CJ on judicial independence and judicial review

Dear Mr Chief Justice,

I refer to your speech at the New York State Bar Association Seasonal Meeting as reported by the Straits Times under the following titles:

– CJ on judicial independence and judicial review – 28th Oct 2009
– Raffles, MM Lee and the rule of law – 28th Oct 2009
– Bridging the gulf between ideal principle and practice – 29th Oct 2009

In your speech, you said that Mr Lee Kuan Yew’s precepts and values are reflected in all laws found in the Singapore statute. Since they are Mr Lee’s precepts and values, they are not necessarily the precepts and values of the people. Therefore, it may not be entirely right to say that our laws reflect the political, social and cultural values of the people. Take for example our tough defamation laws. What basis do you have to say that people want tough defamation laws? Is Ah Kow the char kuay tiao seller very concerned about being defamed? More likely than not, it is politicians who are more concerned with being defamed. So it may be more appropriate to say that tough defamation laws reflect the values of politicans rather than the values of our people.

You also said that the judge’s pay and tenure are protected and a Supreme Court judge can only be removed by no less than five of your peers. But does that mean that the judge is therefore completely and absolutely unaffected by executive interference? Are money and position the only things that can influence a person’s judgement? What about good old friendship? Let’s say I am a judge presiding over a case involving my good friend Ali. Unless I profess to be a robot completely devoid of human feelings, how can I be absolutely sure that when it boils down to matters involving subjective judgement, I will not lean towards Ali not matter how slight that leaning might be?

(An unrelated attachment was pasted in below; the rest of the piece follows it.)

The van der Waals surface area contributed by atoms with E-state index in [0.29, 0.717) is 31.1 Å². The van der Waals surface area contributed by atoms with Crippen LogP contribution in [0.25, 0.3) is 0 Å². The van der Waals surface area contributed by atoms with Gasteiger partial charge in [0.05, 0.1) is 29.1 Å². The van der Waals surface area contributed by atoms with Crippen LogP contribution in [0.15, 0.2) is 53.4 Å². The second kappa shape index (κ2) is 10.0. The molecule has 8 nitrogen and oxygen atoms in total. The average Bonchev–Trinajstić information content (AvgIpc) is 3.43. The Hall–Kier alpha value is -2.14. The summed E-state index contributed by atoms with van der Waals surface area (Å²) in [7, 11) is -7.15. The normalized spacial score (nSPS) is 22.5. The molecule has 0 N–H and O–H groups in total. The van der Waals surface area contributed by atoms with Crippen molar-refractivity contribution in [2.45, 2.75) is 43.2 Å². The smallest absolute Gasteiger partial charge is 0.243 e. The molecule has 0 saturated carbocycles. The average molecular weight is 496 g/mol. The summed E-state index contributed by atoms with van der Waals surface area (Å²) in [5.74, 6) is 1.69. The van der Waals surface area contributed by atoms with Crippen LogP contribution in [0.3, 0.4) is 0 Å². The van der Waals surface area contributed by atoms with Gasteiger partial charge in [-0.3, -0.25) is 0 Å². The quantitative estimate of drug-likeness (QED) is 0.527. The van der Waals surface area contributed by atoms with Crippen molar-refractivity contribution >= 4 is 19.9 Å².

Finally, you say that contempt power is necessary to punish allegations that could undermine the court’s authority or public confidence in the impartiality of the court. But on what basis do judges judge public confidence? You said that the judge interprets the law. That is fine. But how does the judge judge public confidence? Without a reasonably good survey, how does the judge know what the public is thinking or is confident about?

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